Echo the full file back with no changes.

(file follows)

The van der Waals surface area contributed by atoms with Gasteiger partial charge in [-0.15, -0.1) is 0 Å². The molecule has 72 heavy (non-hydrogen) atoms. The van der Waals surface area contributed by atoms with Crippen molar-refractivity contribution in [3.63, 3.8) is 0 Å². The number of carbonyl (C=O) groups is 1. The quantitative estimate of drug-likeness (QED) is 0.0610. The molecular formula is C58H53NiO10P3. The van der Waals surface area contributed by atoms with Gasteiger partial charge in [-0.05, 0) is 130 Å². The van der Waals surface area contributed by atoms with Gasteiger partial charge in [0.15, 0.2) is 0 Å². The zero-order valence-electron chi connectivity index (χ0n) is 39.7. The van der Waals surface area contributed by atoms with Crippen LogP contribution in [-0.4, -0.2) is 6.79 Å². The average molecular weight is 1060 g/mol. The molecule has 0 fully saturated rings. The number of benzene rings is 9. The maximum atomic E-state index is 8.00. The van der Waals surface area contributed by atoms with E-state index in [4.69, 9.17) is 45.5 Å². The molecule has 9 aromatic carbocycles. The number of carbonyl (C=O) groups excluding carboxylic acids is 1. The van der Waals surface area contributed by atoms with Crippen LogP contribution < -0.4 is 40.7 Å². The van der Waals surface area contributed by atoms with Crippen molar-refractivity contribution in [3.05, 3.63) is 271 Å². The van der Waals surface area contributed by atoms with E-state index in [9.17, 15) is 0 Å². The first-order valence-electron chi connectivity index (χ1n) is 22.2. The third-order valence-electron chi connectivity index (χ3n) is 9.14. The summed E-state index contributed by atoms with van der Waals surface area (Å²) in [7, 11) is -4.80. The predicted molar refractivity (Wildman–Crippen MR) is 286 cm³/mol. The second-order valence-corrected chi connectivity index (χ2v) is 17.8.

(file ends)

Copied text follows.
The van der Waals surface area contributed by atoms with Gasteiger partial charge in [-0.15, -0.1) is 0 Å². The molecule has 72 heavy (non-hydrogen) atoms. The van der Waals surface area contributed by atoms with Crippen molar-refractivity contribution in [3.63, 3.8) is 0 Å². The number of carbonyl (C=O) groups is 1. The quantitative estimate of drug-likeness (QED) is 0.0610. The molecular formula is C58H53NiO10P3. The van der Waals surface area contributed by atoms with Gasteiger partial charge in [-0.05, 0) is 130 Å². The van der Waals surface area contributed by atoms with Gasteiger partial charge in [0.15, 0.2) is 0 Å². The zero-order valence-electron chi connectivity index (χ0n) is 39.7. The van der Waals surface area contributed by atoms with Crippen LogP contribution in [-0.4, -0.2) is 6.79 Å². The average molecular weight is 1060 g/mol. The molecule has 0 fully saturated rings. The number of benzene rings is 9. The maximum atomic E-state index is 8.00. The van der Waals surface area contributed by atoms with E-state index in [4.69, 9.17) is 45.5 Å². The molecule has 9 aromatic carbocycles. The number of carbonyl (C=O) groups excluding carboxylic acids is 1. The van der Waals surface area contributed by atoms with Crippen LogP contribution < -0.4 is 40.7 Å². The van der Waals surface area contributed by atoms with Crippen molar-refractivity contribution in [3.05, 3.63) is 271 Å². The van der Waals surface area contributed by atoms with E-state index in [9.17, 15) is 0 Å². The first-order valence-electron chi connectivity index (χ1n) is 22.2. The third-order valence-electron chi connectivity index (χ3n) is 9.14. The summed E-state index contributed by atoms with van der Waals surface area (Å²) in [7, 11) is -4.80. The predicted molar refractivity (Wildman–Crippen MR) is 286 cm³/mol. The second-order valence-corrected chi connectivity index (χ2v) is 17.8.